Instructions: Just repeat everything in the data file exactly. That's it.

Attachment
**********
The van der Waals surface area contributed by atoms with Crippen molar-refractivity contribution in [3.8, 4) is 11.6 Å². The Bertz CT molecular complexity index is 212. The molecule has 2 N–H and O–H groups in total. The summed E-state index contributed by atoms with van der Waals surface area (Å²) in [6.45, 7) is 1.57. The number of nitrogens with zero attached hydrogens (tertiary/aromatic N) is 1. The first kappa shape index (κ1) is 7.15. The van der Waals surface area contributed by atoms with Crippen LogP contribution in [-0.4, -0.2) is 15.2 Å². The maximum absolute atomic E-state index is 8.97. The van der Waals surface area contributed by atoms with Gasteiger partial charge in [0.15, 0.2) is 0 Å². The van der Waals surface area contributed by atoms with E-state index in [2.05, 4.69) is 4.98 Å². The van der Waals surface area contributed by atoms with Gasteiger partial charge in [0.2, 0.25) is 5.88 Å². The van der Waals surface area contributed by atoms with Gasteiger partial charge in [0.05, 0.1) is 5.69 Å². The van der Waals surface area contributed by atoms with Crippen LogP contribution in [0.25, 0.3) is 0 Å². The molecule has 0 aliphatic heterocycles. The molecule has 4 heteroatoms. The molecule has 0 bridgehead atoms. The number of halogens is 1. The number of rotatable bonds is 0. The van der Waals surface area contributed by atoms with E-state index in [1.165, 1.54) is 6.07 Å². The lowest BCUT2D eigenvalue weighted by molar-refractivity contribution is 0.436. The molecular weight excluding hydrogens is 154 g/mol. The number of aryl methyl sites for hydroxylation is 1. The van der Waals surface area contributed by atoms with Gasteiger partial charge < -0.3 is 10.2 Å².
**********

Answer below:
The van der Waals surface area contributed by atoms with Crippen molar-refractivity contribution in [3.8, 4) is 11.6 Å². The Bertz CT molecular complexity index is 212. The molecule has 2 N–H and O–H groups in total. The summed E-state index contributed by atoms with van der Waals surface area (Å²) in [6.45, 7) is 1.57. The number of nitrogens with zero attached hydrogens (tertiary/aromatic N) is 1. The first kappa shape index (κ1) is 7.15. The van der Waals surface area contributed by atoms with Crippen LogP contribution in [-0.4, -0.2) is 15.2 Å². The maximum absolute atomic E-state index is 8.97. The van der Waals surface area contributed by atoms with Gasteiger partial charge in [0.15, 0.2) is 0 Å². The van der Waals surface area contributed by atoms with E-state index in [2.05, 4.69) is 4.98 Å². The van der Waals surface area contributed by atoms with Gasteiger partial charge in [0.2, 0.25) is 5.88 Å². The van der Waals surface area contributed by atoms with Gasteiger partial charge in [0.05, 0.1) is 5.69 Å². The van der Waals surface area contributed by atoms with Crippen LogP contribution in [0.25, 0.3) is 0 Å². The molecule has 0 aliphatic heterocycles. The molecule has 4 heteroatoms. The molecule has 0 bridgehead atoms. The number of halogens is 1. The number of rotatable bonds is 0. The van der Waals surface area contributed by atoms with E-state index in [1.165, 1.54) is 6.07 Å². The lowest BCUT2D eigenvalue weighted by molar-refractivity contribution is 0.436. The molecular weight excluding hydrogens is 154 g/mol. The number of aryl methyl sites for hydroxylation is 1. The van der Waals surface area contributed by atoms with Gasteiger partial charge < -0.3 is 10.2 Å².